An unpublished opinion of the North Carolina Court of Appeals does not constitute controlling legal authority. Citation is disfavored, but may be permitted in accordance with the provisions of Rule 30(e)(3) of the North Carolina Rules of Appellate Proced ure.

NO. COA02-923

NORTH CAROLINA COURT OF APPEALS

Filed: 6 May 2003

SHERRILL W. SHAW and
ELLA JUNE SHAW,
            Plaintiffs,

    v .                             Guilford County
                                No. 02 CVS 4632
PRICEWATERHOUSECOOPERS, LLP
a/k/a PRICEWATERHOUSECOOPERS
L.L.P.,
            Defendant.

    Appeal by plaintiffs from order filed 6 June 2002 by Judge W. Douglas Albright in Guilford County Superior Court. Heard in the Court of Appeals 26 March 2003.

    Wyatt Early Harris Wheeler LLP, by William E. Wheeler and Frederick G. Sawyer, for plaintiff appellants.

    Brooks, Pierce, McLendon, Humphrey & Leonard, L.L.P., by Jim W. Phillips, Jr. and Jessica M. Marlies, for defendant appellee.

    BRYANT, Judge.

    Sherrill W. Shaw and Ella June Shaw (collectively plaintiffs) appeal an order entered 6 June 2002 dismissing their complaint against PricewaterhouseCoopers, LLP (defendant) for failure to state a claim upon which relief can be granted under Rule 12(b)(6) of the North Carolina Rules of Civil Procedure.
    In their complaint filed 6 March 2002, plaintiffs presented claims based on defendant's involvement in the accounting aspects of a purchase agreement between plaintiffs and Living.com, anInternet-based business, for (1) negligent misrepresentation, (2) breach of contract on the basis of third-party beneficiary liability, (3) negligence, and (4) unfair and deceptive practices. The complaint alleged that, on 26 March 1999, plaintiffs, the former sole shareholders of Shaw Furniture Galleries, Inc. (Shaw Furniture), executed a purchase agreement with Living.com in which Living.com agreed to buy all the outstanding shares of Shaw Furniture. Pursuant to the purchase agreement, Living.com was to pay $5.6 million for the shares, with a price adjustment dependent on the net worth of Shaw Furniture on the closing date.
    The purchase agreement assigned to defendant, Living.com's accounting firm, the task of preparing the closing date balance sheet (CDBS) reflecting Shaw Furniture's net worth. The purchase agreement further specified that, in preparing the CDBS, defendant was to use the “historical accounting policies” utilized by Shaw Furniture rather than the “generally accepted accounting principles” (GAAP). The CDBS dated 31 May 1999 and delivered to plaintiffs and Living.com, however, stated that defendant had conducted the audit “in conformity with generally accepted accounting principles.” As a result, plaintiffs alleged, the CDBS did not accurately reflect Shaw Furniture's net worth. According to plaintiffs:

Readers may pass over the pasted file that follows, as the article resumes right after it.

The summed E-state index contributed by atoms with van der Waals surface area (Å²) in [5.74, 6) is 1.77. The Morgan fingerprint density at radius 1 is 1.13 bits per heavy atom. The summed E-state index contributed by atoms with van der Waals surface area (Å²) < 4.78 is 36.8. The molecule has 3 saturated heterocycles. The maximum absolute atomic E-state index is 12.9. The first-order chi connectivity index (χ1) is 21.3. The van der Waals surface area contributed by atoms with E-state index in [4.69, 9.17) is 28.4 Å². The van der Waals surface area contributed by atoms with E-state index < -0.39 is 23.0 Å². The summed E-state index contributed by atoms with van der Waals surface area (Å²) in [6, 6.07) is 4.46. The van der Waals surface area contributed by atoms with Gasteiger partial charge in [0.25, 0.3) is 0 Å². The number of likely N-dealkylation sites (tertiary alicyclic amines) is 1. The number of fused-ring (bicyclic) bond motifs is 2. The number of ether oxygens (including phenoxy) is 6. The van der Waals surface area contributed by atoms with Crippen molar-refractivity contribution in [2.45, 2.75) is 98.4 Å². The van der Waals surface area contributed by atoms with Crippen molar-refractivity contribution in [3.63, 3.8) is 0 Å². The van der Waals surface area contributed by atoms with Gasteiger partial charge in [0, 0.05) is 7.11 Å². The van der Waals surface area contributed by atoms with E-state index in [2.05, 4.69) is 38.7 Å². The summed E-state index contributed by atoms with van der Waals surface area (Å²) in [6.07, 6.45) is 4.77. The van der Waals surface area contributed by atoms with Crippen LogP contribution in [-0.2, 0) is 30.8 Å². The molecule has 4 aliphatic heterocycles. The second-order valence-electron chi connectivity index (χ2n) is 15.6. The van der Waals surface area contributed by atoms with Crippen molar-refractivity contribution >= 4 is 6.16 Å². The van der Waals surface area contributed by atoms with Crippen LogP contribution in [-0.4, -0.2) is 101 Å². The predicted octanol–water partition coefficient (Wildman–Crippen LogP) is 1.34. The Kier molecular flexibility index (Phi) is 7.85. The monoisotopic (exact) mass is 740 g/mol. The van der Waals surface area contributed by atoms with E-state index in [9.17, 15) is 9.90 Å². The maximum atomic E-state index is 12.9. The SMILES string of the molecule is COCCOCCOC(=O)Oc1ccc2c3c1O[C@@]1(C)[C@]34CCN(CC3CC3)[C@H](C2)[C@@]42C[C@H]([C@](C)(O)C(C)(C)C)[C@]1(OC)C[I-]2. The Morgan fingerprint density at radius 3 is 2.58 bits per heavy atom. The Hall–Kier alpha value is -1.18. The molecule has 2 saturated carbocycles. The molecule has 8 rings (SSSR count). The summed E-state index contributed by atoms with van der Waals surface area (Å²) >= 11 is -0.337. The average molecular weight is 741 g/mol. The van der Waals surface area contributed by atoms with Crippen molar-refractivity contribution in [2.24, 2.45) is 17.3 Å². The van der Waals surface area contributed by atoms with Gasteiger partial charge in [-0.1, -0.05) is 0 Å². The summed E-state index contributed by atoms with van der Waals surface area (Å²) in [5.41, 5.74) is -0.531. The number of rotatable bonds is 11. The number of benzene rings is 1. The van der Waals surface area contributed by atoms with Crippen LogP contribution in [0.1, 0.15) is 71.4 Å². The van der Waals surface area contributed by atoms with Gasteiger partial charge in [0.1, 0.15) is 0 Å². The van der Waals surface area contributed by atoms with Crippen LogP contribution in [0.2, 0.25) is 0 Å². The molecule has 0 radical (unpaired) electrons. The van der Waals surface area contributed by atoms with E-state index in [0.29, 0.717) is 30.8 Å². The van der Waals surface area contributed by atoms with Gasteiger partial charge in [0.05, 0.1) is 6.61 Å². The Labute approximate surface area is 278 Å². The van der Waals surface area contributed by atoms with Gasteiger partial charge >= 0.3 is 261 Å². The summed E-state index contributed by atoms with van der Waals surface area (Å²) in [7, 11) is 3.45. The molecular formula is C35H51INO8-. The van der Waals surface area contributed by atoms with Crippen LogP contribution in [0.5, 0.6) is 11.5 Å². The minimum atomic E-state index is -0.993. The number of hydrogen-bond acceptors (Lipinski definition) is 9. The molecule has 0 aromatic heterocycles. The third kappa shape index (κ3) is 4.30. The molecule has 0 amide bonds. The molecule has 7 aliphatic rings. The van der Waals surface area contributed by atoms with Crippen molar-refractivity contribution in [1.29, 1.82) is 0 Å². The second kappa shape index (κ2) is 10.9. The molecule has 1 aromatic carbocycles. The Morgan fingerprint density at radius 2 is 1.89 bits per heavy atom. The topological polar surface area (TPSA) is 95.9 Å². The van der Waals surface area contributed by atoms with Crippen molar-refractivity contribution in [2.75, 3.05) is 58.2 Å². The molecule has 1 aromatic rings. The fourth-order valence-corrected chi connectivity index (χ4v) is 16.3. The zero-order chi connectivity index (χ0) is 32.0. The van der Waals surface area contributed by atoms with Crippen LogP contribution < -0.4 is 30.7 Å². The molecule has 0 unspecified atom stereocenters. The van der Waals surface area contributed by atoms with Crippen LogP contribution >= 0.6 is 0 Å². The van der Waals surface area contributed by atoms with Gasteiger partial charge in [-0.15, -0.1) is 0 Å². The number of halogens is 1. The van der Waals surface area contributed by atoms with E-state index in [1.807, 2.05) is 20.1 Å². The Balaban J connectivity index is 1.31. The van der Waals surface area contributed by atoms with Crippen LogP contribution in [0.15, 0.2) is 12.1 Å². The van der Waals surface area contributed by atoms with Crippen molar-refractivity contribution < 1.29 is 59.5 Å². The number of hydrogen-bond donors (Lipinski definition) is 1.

[H]ad [defendant] prepared . . . [Shaw Furniture's] CDBS in accordance with the basis of accounting required by the [p]urchase [a]greement, [Shaw Furniture's net worth] would have been $3,047,352.00[, which] would have resulted in an adjustment of the [p]urchase [p]rice of $247,352.00 inplaintiffs' favor, plus the return of escrow funds of $1.1 million.

The complaint further stated that, “[a]fter receiving the CDBS, plaintiffs utilized the dispute resolution procedure in the [p]urchase [a]greement to contest [defendant's] determination of [Shaw Furniture's net worth].”   (See footnote 1)  In August 2000, Living.com filed for bankruptcy, and plaintiffs were only able to recover $600,000.00 of the escrow funds.
    On 7 May 2002, defendant filed a motion to dismiss plaintiffs' complaint for failure to state a claim upon which relief could be granted. The trial court granted the motion in an order filed 6 June 2002.

___________________________

    The issues are whether: (I) plaintiffs relied on defendant's preparation of the CDBS; (II) plaintiffs were intended beneficiaries of defendant's auditing contract with Living.com; and (III) plaintiffs suffered foreseeable harm.
I

            The essential question on a motion under Rule 12(b)(6) “is whether the complaint, when liberally construed, states a claim upon which relief can be granted on any theory.” Thetrial court must treat the allegations in the complaint as true, but the court is not required to accept as true any conclusions of law or unwarranted deductions of fact. When the complaint fails to allege the substantive elements of some legally cognizable claim, or where it alleges facts which defeat any claim, the complaint must be dismissed.

Oberlin Capital, L.P. v. Slavin, 147 N.C. App. 52, 56, 554 S.E.2d 840, 844 (2001) (citations omitted). With respect to claims for negligent misrepresentation, this State has “adopted the Restatement 2d [of Torts] definition of negligent misrepresentation.” Driver v. Burlington Aviation, Inc., 110 N.C. App. 519, 525, 430 S.E.2d 476, 480 (1993). Section 552 of the Restatement 2d provides:
        (1) One who, in the course of his business, profession or employment, or in any other transaction in which he has a pecuniary interest, supplies false information for the guidance of others in their business transactions, is subject to liability for pecuniary loss caused to them by their justifiable reliance upon the information, if he fails to exercise reasonable care or competence in obtaining or communicating the information.

        (2) Except as stated in Subsection (3), the liability stated in Subsection (1) is limited to loss suffered

        (a) by the person or one of a limited group of persons for whose benefit and guidance he intends to supply the information or knows that the recipient intends to supply it; and

        (b) through reliance upon it in a transaction that he intends the information to influence or knows that the recipient so intends or in a substantially similar transaction.